ANSON — Town officials are investigating what happened to approximately $77,000 that has gone missing from the town’s accounts.

Selectmen say that they are in the early stages of looking into the missing funds, and at the moment there is no evidence of wrongdoing and no criminal investigation.

“There is no suspicion of anything,” said Selectboard Chairman Arnold Luce on Sunday. “We’re still in the middle of working out what’s up.”

The missing money was uncovered in the town’s annual audit performed by Portland-based Purdy Powers and Company. In their report, released March 5, the town’s auditors pointed out a discrepancy between the number of motor vehicle registrations processed at the town office and the amount of excise tax and fees collected by the town.

According to the audit, there was a difference of approximately $77,000 between the expected taxes and fees and the amount deposited into town accounts.

“Town officials are evaluating options for recovery,” the auditors noted. “Any amount that may be recovered cannot be determined at this time.”


According to the report, the town brought in $357,827 in excise taxes in 2014. Motor vehicle owners pay excise tax to the town when they register their vehicle at the town office. In Anson, Tax Collector Claudia Viles handles excise fees, Luce said.

Contacted by phone at her home on Sunday, Viles said that the missing money is “a big mystery,” but declined to answer further questions.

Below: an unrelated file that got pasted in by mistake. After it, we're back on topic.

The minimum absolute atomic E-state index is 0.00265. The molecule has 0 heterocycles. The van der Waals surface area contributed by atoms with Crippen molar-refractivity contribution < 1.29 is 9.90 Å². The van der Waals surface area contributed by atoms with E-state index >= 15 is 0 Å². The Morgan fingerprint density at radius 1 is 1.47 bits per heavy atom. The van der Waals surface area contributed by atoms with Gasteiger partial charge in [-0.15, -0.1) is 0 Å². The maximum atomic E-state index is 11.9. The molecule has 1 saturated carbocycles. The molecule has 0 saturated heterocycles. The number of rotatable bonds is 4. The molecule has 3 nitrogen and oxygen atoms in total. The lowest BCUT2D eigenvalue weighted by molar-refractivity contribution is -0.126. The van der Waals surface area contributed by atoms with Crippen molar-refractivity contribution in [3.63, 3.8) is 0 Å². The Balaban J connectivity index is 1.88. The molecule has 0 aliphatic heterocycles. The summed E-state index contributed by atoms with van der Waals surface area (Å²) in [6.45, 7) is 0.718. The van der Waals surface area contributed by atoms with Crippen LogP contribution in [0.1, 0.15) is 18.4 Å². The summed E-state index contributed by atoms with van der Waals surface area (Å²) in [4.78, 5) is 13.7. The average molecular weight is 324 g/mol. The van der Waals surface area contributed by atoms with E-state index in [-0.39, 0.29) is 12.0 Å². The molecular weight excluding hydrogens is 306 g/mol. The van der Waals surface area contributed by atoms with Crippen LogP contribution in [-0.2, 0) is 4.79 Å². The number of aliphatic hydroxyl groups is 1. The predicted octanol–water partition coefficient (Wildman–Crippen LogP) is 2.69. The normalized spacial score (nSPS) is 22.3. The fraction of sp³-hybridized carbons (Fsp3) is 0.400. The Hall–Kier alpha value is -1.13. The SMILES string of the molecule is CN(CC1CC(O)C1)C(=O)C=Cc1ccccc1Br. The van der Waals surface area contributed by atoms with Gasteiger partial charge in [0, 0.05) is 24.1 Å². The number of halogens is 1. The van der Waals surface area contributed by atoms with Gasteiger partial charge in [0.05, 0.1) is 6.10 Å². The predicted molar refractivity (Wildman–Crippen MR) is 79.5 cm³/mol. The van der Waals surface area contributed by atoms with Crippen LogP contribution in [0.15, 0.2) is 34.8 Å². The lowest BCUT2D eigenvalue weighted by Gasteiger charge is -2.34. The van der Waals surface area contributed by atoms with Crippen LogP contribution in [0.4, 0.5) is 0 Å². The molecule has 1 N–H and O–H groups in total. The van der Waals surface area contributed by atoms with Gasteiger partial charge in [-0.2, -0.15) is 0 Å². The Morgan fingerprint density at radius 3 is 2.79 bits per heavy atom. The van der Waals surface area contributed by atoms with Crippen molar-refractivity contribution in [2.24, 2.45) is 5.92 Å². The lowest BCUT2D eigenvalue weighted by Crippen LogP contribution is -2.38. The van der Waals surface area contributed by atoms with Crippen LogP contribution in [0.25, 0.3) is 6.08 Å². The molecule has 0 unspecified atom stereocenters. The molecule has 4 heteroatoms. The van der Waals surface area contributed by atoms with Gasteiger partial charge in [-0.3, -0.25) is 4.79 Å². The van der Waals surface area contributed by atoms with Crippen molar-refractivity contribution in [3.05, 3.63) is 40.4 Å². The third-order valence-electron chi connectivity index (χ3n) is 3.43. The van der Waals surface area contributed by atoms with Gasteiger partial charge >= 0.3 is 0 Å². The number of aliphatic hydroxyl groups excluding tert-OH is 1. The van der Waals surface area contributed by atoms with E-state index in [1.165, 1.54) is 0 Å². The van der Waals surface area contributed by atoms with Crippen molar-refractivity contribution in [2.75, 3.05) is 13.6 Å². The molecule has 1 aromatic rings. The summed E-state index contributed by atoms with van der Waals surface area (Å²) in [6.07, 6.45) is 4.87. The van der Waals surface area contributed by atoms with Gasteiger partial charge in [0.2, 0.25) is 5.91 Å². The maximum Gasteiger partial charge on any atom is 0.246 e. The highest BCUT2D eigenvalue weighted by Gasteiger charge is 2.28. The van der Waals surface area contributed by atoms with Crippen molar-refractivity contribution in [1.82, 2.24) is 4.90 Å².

“I have nothing to say at this point,” Viles said, referring additional questions to Luce.

Selectmen received the report late last week and informed residents about the missing money at the annual town meeting on Saturday afternoon.

Town Administrative Assistant Triss Smith did not return phone calls or an email Sunday afternoon.

Board members have been advised by an attorney not to discuss the issue beyond what is described in the report, said Selectboard Vice Chair John Bryant in an interview at his North Anson home Sunday. Neither Bryant or Luce could recall what attorney or law firm was consulted.


“We know what’s in that report, that’s all we know,” Bryant said. Elaborating beyond the basic facts of the situation could lead people to draw the wrong conclusions about what happened, he added.

“People will make assumptions that probably aren’t true,” Bryant said.

At this point, the selectmen have no reason not to trust any town employees, and there is no criminal investigation into the missing money, he added.

Reaction to the news from residents at town meeting was “muted,” Bryant said. His initial reaction to the missing money was one of concern. “We’re all concerned,” he noted, of the board of selectmen.

According to Bryant, the money went missing between the beginning of January and Sept. 1, 2014, when the town began using a new computer system to process transactions. The discrepancies appeared to cease when the new system was installed, he said. The updated system automatically directs transactions into appropriate accounts, whereas employees had to manually enter transactions, Bryant added.

Selectmen have not planned a special meeting to discuss the discrepancies, but Bryant said that the issue will most likely be talked about in closed executive session under laws protecting personnel and legal issues.

Peter McGuire — 861-9239

Twitter: @PeteL_McGuire

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